JOHN RAYMOND (1.), brother of William (2) as noted.
WILLIAM RAYMOND (2) was a brother of John (1.), Beverly, Mass. The court records of Salem, December 2, 1697, says: "The testimony of William Raymond, aged sixty years or thereabouts. Testifieth: I said Raymond came to New England about the year 1652." He was a prominent citizen of the town. Was in the Narragansett fight, 1675. Was appointed by the general court in 1683 lieutenant commander of Beverly and Wenham troop. He commanded a company in the Canada expedition 1690, and was a deputy for Beverly 1685 and 1686. He married Hannah, daughter of Edward Bishop; she was born April 12, 1646, and had William Raymond (7) about 1666. A son, Edward, was baptized July 12, 1668, and he married Mary ________, who was dismissed from the First Church, Salem, to the New Church, April 2, 1716. There is no evidence he had issue. George Raymond (8) was baptized October 30, 1670. Hannah was born May 18, 1673, and married (1) Nathaniel Hayward, and (2) _____Hutchinson. Abigail was born July 23, 1676 and married John Giles, March 29, 1694. Hannah Raymond died, and William married (2) Ruth, daughter of Isaac Hall, of Beverly, who survived him and had Mary, born May 2, 1682, who married Josiah Batchelder, and Ruth, born 1690 and married Jonathan Batchelder, Ebenezer (9) was born (date not given). Captain William Raymond died January 29, 1709, aged seventy-two years.
William Raymond (7) was son of William (2); married Mary, daughter of John Kettle, of Gloucester, Mass. He was a witness in a witchcraft case in Salem, and seems not to have been one of the deluded parties. He had, at Beverly, Mary, born May 16, 1688, and died January 20, 1689; William (20) born February 11, 1690; Daniel (21), born November 21, 1691; Paul (22), born January 22, 1695; William Raymond was killed in January, 1701, by the fall of a tree. Paul Raymond (22), son of William (7), of Salem, Mass, married Tabitha, daughter of Freeborn Balch, February 28, 1717, and had baptized in First Church, Salem, Elizabeth, April 9, 1721; Mary, March 10, 1723; William (50), born July 30, 1725; Edward (51), born December 17, 1728; Paul (52), born May 17, 1730; Nathan (53) born February 29, 1740; Tabitha, born September 19, 1733. Lieut. Paul Raymond died 1752, aged 65.
Edward (51) son of Paul (22), Salem and Bedford, removed to Chelmsford, Mass., married, October 3, 1751, Abigail Patch, who was born 1730 and had six children, first four born at Chelmsford, and are recorded there. Abigail, born May 8, 1752, married Jonathan Barrett March 28, 1771; Ruth, born April 12, 1754, probably married Josiah Goddard, of Athol, June 15, 1775. Anna, born June 17, 1756, probably married Joshua Bullard of Athol, June 15, 1775. William (112), born April 30, 1758; Edward (113) born June 4, 1763; Stephen (114) born June 13, 1769. Abigail Raymond died 1814. Edward Raymond died at Royalston, December 6, 1798.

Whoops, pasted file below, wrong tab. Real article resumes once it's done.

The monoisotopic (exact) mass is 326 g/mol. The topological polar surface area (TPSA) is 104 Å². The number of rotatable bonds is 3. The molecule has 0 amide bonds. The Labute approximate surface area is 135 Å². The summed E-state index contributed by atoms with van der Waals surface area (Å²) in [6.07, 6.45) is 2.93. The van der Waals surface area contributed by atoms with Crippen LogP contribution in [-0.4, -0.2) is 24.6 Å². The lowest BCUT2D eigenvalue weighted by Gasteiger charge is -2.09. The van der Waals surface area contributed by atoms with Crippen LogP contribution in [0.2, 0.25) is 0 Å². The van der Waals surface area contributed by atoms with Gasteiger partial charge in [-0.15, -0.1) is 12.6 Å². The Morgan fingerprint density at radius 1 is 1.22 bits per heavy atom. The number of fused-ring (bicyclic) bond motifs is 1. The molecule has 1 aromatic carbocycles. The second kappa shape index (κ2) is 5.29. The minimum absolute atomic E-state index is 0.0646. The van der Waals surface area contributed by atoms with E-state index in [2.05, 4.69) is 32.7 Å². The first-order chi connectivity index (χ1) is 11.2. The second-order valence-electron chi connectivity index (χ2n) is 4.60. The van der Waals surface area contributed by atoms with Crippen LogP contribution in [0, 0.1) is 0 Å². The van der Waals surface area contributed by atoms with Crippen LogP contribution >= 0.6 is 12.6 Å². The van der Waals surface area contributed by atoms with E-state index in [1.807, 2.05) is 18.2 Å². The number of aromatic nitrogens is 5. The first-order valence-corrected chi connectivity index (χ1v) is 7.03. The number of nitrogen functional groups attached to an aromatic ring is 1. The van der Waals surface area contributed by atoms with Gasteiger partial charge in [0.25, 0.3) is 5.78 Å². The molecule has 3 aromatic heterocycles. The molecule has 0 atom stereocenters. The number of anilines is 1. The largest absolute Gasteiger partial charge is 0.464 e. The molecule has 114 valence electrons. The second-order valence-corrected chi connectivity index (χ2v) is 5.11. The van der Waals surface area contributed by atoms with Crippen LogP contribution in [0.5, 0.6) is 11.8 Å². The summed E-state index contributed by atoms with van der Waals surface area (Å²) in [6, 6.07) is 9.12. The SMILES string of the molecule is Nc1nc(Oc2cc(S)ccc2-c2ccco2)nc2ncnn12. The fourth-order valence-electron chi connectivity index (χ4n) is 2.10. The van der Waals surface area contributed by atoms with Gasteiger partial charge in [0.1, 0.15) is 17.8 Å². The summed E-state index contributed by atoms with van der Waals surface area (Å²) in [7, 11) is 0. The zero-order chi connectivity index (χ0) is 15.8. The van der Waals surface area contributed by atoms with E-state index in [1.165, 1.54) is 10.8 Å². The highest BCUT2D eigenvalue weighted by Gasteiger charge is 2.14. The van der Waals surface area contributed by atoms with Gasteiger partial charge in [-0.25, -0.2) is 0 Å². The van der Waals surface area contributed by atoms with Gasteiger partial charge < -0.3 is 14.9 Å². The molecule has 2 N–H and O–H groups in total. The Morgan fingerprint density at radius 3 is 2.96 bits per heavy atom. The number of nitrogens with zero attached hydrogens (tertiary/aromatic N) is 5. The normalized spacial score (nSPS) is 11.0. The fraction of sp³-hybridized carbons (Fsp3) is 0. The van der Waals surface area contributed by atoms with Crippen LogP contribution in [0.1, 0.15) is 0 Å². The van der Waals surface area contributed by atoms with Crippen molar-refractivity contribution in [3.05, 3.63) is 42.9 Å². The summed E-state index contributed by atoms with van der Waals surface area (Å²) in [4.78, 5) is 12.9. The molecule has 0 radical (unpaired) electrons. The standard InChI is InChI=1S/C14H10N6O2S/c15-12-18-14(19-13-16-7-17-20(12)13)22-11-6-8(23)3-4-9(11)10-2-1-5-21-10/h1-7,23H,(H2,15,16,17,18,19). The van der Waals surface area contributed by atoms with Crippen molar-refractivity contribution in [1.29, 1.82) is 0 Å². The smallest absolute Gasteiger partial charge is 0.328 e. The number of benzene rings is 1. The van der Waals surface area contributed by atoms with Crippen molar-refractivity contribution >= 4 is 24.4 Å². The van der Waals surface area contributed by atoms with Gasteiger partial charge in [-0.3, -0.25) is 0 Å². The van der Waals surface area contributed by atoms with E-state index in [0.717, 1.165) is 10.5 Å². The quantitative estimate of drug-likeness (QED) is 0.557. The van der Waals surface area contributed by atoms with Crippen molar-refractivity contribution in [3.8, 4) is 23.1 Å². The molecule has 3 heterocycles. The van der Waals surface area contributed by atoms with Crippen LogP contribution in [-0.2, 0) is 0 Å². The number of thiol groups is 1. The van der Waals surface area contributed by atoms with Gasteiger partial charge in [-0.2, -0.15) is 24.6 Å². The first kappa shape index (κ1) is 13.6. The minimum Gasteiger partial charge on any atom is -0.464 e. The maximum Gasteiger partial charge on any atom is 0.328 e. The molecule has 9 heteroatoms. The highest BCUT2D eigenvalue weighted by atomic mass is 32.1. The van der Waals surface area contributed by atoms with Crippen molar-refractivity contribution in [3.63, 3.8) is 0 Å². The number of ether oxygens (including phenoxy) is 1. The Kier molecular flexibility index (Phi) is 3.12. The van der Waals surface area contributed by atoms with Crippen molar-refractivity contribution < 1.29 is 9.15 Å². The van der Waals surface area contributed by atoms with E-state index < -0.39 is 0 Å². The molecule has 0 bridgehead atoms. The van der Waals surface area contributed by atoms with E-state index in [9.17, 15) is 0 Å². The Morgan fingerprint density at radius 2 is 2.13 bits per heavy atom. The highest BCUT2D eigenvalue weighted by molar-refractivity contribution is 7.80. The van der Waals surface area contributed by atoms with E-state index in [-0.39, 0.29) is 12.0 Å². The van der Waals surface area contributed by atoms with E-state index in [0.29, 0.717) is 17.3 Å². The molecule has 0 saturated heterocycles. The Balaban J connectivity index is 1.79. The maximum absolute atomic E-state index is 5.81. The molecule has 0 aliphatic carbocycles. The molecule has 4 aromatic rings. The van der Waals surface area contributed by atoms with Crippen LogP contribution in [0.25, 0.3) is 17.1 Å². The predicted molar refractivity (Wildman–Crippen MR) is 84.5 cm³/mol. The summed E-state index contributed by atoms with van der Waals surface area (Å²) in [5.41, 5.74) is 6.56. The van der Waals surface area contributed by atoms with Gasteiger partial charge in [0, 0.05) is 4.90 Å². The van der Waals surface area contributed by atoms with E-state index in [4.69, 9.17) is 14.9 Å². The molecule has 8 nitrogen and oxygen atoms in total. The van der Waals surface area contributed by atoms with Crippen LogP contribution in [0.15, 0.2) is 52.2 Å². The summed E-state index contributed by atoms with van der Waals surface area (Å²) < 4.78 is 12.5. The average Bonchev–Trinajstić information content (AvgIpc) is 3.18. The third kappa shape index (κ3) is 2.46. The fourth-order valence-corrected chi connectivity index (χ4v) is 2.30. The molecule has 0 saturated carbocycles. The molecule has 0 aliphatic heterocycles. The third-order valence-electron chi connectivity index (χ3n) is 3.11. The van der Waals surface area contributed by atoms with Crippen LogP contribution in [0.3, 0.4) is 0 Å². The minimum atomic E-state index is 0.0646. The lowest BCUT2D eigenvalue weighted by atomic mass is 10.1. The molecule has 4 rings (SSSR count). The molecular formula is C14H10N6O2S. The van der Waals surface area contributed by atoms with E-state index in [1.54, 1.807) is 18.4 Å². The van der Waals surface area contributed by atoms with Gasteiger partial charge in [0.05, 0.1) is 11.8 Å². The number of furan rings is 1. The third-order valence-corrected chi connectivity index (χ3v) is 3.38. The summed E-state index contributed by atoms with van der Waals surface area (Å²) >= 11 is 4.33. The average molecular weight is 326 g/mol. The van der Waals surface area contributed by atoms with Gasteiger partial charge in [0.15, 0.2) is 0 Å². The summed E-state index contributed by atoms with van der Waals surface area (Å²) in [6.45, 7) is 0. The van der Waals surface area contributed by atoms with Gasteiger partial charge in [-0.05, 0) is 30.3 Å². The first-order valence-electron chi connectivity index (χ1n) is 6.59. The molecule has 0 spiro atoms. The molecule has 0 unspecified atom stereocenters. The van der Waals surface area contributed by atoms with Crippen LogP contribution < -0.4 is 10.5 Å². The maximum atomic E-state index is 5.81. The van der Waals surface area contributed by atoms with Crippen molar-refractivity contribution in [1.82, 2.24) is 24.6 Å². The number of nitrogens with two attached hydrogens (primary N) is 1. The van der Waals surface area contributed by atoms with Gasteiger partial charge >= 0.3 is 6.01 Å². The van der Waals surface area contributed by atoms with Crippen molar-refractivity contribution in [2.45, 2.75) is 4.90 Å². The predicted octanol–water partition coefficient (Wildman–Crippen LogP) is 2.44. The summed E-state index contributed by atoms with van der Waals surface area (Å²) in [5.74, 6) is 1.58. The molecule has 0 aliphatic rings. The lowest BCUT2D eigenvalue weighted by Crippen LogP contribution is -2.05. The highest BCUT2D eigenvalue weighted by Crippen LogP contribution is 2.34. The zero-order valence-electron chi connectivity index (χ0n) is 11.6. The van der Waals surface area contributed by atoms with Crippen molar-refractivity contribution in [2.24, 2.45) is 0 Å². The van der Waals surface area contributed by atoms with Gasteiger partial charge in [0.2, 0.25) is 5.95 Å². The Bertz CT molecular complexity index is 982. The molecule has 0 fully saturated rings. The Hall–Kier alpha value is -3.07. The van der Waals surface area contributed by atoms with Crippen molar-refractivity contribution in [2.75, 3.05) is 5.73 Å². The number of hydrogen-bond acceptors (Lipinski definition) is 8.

Paul (52), son of Paul (22), of Salem and Bedford, removed to Holden, Mass. He was major in command of a company, and marched through Concord to Cambridge at the Lexington Alarm Roll of April 19, 1775. Was commissioned a major February 2, 1776, of Col. Denny's First Worcester County Regiment, June 1776. Commissioned lieutenant-colonel of New Worcester County Regiment, Colonel Hollmans, for service in Canada and New York. On rolls 1777. Balance of Paul's family record is omitted. William (50), son of Paul (22), married Mercy Davis. He marched in Major Paul's company through Concord to Cambridge at time of Lexington Alarm Roll April 19, 1775. Balance [of] William's record omitted. Record given of Paul (52) and William (50) for the Revolutionary record as being brothers of ancestor Edward (51), as his name does not appear so as to be accurately traced, though there were two Edwards in the Revolutionary army in 1777 and 1778, and one was a prisoner at Halifax in 1778.
William (112), son of Edward (51), married July 9, 1778. Lydia Ward of Athol, Mass., who was born July 13, 1760, and had, at Royalston, Alpheus (237), born November 24, 1780; William, born June 6, 1783; Lydia, born January 29, 1786; Daniel, born September 19, 1789; Stephen, born March 29, 1791; Mary, born June 20, 1793, married Jonathan Wheeler December 22, 1822, and died April 30, 1830; Lydia Raymond, died, and William (112) married (2) Sophia Ward, who was born August 10, 1758, and had Franklin (238) born March 22, 1796; Stillman, died young; Sullivan (239), born October 4, 1799; Artemas (240), born February 27, 1801; Joseph Stillman, born April 9, 1804, died May 3, 1804; Joseph Stillman, born September 9, 1805, died September 23, 1823; Lieut. William Raymond died at Royalston September 28, 1824; Sophia Raymond, died September 24, 1849; William Raymond (112), of Athol, was in the Revolutionary army in 1777, as per Massachusetts recods. The war records of Massachusetts and Connecticut show over 150 Raymonds in the roll.